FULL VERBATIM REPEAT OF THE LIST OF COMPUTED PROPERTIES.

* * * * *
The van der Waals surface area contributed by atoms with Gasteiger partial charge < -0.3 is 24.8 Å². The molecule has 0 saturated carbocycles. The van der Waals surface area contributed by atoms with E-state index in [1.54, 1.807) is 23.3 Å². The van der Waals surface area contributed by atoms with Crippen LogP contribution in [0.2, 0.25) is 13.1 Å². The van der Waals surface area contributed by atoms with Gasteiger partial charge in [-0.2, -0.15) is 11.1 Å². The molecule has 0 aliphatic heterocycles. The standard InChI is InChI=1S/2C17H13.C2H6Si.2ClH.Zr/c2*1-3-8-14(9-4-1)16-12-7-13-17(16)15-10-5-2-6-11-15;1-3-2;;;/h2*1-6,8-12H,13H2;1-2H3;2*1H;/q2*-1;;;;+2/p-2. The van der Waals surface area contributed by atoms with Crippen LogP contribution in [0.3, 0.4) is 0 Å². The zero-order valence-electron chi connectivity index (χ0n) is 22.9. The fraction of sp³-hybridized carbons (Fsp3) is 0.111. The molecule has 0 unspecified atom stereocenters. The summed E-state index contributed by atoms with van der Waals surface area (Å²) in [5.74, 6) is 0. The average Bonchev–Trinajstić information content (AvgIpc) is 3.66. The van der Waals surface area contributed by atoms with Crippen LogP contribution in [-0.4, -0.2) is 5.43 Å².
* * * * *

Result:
The van der Waals surface area contributed by atoms with Gasteiger partial charge < -0.3 is 24.8 Å². The molecule has 0 saturated carbocycles. The van der Waals surface area contributed by atoms with E-state index in [1.54, 1.807) is 23.3 Å². The van der Waals surface area contributed by atoms with Crippen LogP contribution in [0.2, 0.25) is 13.1 Å². The van der Waals surface area contributed by atoms with Gasteiger partial charge in [-0.2, -0.15) is 11.1 Å². The molecule has 0 aliphatic heterocycles. The standard InChI is InChI=1S/2C17H13.C2H6Si.2ClH.Zr/c2*1-3-8-14(9-4-1)16-12-7-13-17(16)15-10-5-2-6-11-15;1-3-2;;;/h2*1-6,8-12H,13H2;1-2H3;2*1H;/q2*-1;;;;+2/p-2. The van der Waals surface area contributed by atoms with Crippen LogP contribution in [0.3, 0.4) is 0 Å². The zero-order valence-electron chi connectivity index (χ0n) is 22.9. The fraction of sp³-hybridized carbons (Fsp3) is 0.111. The molecule has 0 unspecified atom stereocenters. The summed E-state index contributed by atoms with van der Waals surface area (Å²) in [5.74, 6) is 0. The average Bonchev–Trinajstić information content (AvgIpc) is 3.66. The van der Waals surface area contributed by atoms with Crippen LogP contribution in [-0.4, -0.2) is 5.43 Å².